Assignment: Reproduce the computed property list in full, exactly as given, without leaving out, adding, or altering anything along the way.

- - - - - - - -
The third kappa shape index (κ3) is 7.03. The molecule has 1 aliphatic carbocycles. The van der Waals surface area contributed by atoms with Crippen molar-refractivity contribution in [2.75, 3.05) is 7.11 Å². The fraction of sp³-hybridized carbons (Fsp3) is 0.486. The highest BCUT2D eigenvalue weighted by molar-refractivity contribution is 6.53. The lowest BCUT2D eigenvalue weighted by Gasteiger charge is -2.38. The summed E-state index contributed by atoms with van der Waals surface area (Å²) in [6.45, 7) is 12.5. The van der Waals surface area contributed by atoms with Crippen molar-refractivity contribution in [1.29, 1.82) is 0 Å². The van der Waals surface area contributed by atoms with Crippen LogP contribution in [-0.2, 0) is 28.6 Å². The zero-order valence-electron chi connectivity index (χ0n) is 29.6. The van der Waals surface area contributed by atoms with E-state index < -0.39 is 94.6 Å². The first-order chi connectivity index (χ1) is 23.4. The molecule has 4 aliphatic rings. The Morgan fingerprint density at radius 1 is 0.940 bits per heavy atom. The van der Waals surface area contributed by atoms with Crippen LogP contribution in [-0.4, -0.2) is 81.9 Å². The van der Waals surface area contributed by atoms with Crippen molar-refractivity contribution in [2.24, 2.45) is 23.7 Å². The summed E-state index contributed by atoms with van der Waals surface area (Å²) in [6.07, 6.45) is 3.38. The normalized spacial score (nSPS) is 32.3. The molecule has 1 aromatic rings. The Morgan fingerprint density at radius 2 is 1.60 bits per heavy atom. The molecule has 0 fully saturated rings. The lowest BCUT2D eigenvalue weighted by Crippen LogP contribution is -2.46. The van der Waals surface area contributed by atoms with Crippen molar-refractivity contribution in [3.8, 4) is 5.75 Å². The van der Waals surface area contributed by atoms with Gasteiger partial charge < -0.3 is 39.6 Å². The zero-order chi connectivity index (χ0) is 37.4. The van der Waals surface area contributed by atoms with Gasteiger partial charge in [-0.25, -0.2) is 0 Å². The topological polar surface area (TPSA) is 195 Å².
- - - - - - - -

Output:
The third kappa shape index (κ3) is 7.03. The molecule has 1 aliphatic carbocycles. The van der Waals surface area contributed by atoms with Crippen molar-refractivity contribution in [2.75, 3.05) is 7.11 Å². The fraction of sp³-hybridized carbons (Fsp3) is 0.486. The highest BCUT2D eigenvalue weighted by molar-refractivity contribution is 6.53. The lowest BCUT2D eigenvalue weighted by Gasteiger charge is -2.38. The summed E-state index contributed by atoms with van der Waals surface area (Å²) in [6.45, 7) is 12.5. The van der Waals surface area contributed by atoms with Crippen molar-refractivity contribution in [1.29, 1.82) is 0 Å². The van der Waals surface area contributed by atoms with Crippen LogP contribution in [-0.2, 0) is 28.6 Å². The zero-order valence-electron chi connectivity index (χ0n) is 29.6. The van der Waals surface area contributed by atoms with E-state index < -0.39 is 94.6 Å². The first-order chi connectivity index (χ1) is 23.4. The molecule has 4 aliphatic rings. The Morgan fingerprint density at radius 1 is 0.940 bits per heavy atom. The van der Waals surface area contributed by atoms with Crippen LogP contribution in [-0.4, -0.2) is 81.9 Å². The van der Waals surface area contributed by atoms with Crippen molar-refractivity contribution in [2.24, 2.45) is 23.7 Å². The summed E-state index contributed by atoms with van der Waals surface area (Å²) in [6.07, 6.45) is 3.38. The normalized spacial score (nSPS) is 32.3. The molecule has 1 aromatic rings. The Morgan fingerprint density at radius 2 is 1.60 bits per heavy atom. The molecule has 0 fully saturated rings. The lowest BCUT2D eigenvalue weighted by Crippen LogP contribution is -2.46. The van der Waals surface area contributed by atoms with Crippen molar-refractivity contribution in [3.8, 4) is 5.75 Å². The van der Waals surface area contributed by atoms with Gasteiger partial charge < -0.3 is 39.6 Å². The zero-order chi connectivity index (χ0) is 37.4. The van der Waals surface area contributed by atoms with Gasteiger partial charge in [-0.25, -0.2) is 0 Å². The topological polar surface area (TPSA) is 195 Å².